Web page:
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Husky Football Blog

The latest news and analysis on the Montlake Dawgs.

July 6, 2011 at 12:35 PM

UW’s Five Most Indispensable Players


I’m never averse to, well, ripping off a good idea for a blog post — especially in July.

So I figured I’d do my own take on a series that is currently running, naming what it views as the Most Indispensable Players for each college football team. Simply put, it means the players the team can least ill afford to lose for any significant period of time.

But instead of naming just one, I’ll go them a little better and name the five Most Indispensable Players on the UW roster for 2011, in ascending order.

5, Cort Dennison: He may not be as physically gifted as the players who have been the leaders of the linebacking corps in recent years — Donald Butler and Mason Foster. But given the overall youth of the rest of the linebacking corps, his value to the unit this year may be even greater. Dennison has already become a valued team leader on and off the field, and this year stands as the only linebacker who has any significant playing time. Having him stay upright in the middle all season is critical.

4, Desmond Trufant: This could maybe be a combined entry with fellow cornerback Quinton Richardson. Each is an undisputed starter with basically two years of starting experinence — experience that should allow UW to be a little more varied and aggressive with its defensive calls this season. But like at linebacker, the depth gets thin quickly, with little experience behind either Trufant or Richardson, each of whom were standouts in the spring.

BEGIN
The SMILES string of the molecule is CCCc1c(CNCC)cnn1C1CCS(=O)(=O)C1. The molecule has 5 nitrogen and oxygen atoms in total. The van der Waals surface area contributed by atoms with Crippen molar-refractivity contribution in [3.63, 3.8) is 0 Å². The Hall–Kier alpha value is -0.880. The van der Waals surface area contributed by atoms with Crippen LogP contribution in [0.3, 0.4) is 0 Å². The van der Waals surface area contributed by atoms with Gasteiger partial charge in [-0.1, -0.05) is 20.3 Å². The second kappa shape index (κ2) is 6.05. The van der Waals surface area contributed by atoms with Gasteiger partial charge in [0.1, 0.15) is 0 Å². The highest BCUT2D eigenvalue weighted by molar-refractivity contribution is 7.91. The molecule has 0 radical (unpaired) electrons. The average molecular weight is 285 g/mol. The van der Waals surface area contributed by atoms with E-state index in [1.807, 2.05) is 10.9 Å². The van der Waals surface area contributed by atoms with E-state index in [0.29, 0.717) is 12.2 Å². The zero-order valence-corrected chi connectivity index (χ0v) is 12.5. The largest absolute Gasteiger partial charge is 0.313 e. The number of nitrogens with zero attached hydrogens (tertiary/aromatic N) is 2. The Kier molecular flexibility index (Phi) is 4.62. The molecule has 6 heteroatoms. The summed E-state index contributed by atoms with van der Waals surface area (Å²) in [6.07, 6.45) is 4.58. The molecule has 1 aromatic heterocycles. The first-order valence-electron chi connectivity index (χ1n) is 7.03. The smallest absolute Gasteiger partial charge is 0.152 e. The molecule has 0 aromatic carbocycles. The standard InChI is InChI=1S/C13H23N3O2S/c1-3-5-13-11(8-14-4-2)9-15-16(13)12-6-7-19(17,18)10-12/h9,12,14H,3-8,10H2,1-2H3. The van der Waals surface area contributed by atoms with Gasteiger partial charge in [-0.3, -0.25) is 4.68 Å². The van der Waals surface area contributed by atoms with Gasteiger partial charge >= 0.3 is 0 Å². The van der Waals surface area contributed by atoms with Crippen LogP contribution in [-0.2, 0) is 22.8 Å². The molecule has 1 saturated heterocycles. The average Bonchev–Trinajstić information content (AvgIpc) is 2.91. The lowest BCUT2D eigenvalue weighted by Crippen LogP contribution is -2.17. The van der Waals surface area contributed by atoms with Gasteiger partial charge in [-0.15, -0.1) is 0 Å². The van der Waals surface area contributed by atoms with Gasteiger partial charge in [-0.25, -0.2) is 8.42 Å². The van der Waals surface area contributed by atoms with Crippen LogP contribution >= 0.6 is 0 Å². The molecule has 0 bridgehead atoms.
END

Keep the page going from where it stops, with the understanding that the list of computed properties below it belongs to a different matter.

3, Senio Kelemete: Returning starting left tackles are always valuable, and Kelemete is now a three-year starter overall on the offensive line. Kelemete’s value may be even a little greater than just his position, however, given his overall leadership — he’s been elected a team captain each of the past two years — and the youth of the offensive line. It was no coincidence that the OL seemed to struggle even moreso in the spring during the time that Kelemete was sidelined with a foot injury. The good news is he should be healthy for the start of camp.

2, Alameda Ta’amu: Ta’amu may be UW’s most talented defensive player this season at a particularly valued position — defensive tackle, specifically nose tackle. Ta’amu is projected by many as a potential first-rounder if he can consistently perform in 2011 the way he did the last two games of 2010, particularly in the Holiday Bowl. And this is another spot where depth is thin, especially if some of the injured guys (Chris Robinson, Semisi Tokolahi) don’t make it back (no definitive word yet on the situation for either player).

1, Chris Polk: Usually, you’d have a quarterback on this list. But obviously, UW is starting over at that spot this season with Keith Price. And the real key to easing Price’s learning curve this year will be Polk (pictured above in a Dean Rutz photo), who gained 1,415 yards last season and figures to be the player that the offense will revolve around in 2011. If Polk can pick up where he left off in 2010 — obviously, not necessarily 284 yards a game, but able to carry it 22-26 times a game successfully — it will make life that much easier for Price and open up the passing game. UW does have some depth at the running back spot. But none of it is as yet proven as Polk — either in productivity or durability. Much of the success for this season rests in the ability of the running game to be as effective as it was the last four games of 2010 — and that rests largely on the broad shoulders of Polk.



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